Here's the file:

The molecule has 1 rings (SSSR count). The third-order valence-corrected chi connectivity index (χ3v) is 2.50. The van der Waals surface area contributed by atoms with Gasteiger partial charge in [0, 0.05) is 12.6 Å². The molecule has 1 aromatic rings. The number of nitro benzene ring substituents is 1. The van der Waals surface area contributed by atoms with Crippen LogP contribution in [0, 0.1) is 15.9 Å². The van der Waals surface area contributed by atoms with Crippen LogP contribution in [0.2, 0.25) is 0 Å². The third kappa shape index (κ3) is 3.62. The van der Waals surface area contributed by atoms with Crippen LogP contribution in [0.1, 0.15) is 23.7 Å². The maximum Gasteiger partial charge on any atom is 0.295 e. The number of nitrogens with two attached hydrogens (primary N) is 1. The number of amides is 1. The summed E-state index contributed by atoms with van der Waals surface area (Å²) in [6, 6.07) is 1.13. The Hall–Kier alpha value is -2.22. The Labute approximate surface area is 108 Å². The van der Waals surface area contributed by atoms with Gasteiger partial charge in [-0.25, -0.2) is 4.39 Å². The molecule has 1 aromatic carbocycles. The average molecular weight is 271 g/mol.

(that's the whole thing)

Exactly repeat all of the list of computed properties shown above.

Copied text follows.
The molecule has 1 rings (SSSR count). The third-order valence-corrected chi connectivity index (χ3v) is 2.50. The van der Waals surface area contributed by atoms with Gasteiger partial charge in [0, 0.05) is 12.6 Å². The molecule has 1 aromatic rings. The number of nitro benzene ring substituents is 1. The van der Waals surface area contributed by atoms with Crippen LogP contribution in [0, 0.1) is 15.9 Å². The van der Waals surface area contributed by atoms with Crippen LogP contribution in [0.2, 0.25) is 0 Å². The third kappa shape index (κ3) is 3.62. The van der Waals surface area contributed by atoms with Crippen LogP contribution in [0.1, 0.15) is 23.7 Å². The maximum Gasteiger partial charge on any atom is 0.295 e. The number of nitrogens with two attached hydrogens (primary N) is 1. The number of amides is 1. The summed E-state index contributed by atoms with van der Waals surface area (Å²) in [6, 6.07) is 1.13. The Hall–Kier alpha value is -2.22. The Labute approximate surface area is 108 Å². The van der Waals surface area contributed by atoms with Gasteiger partial charge in [-0.25, -0.2) is 4.39 Å². The molecule has 1 aromatic carbocycles. The average molecular weight is 271 g/mol.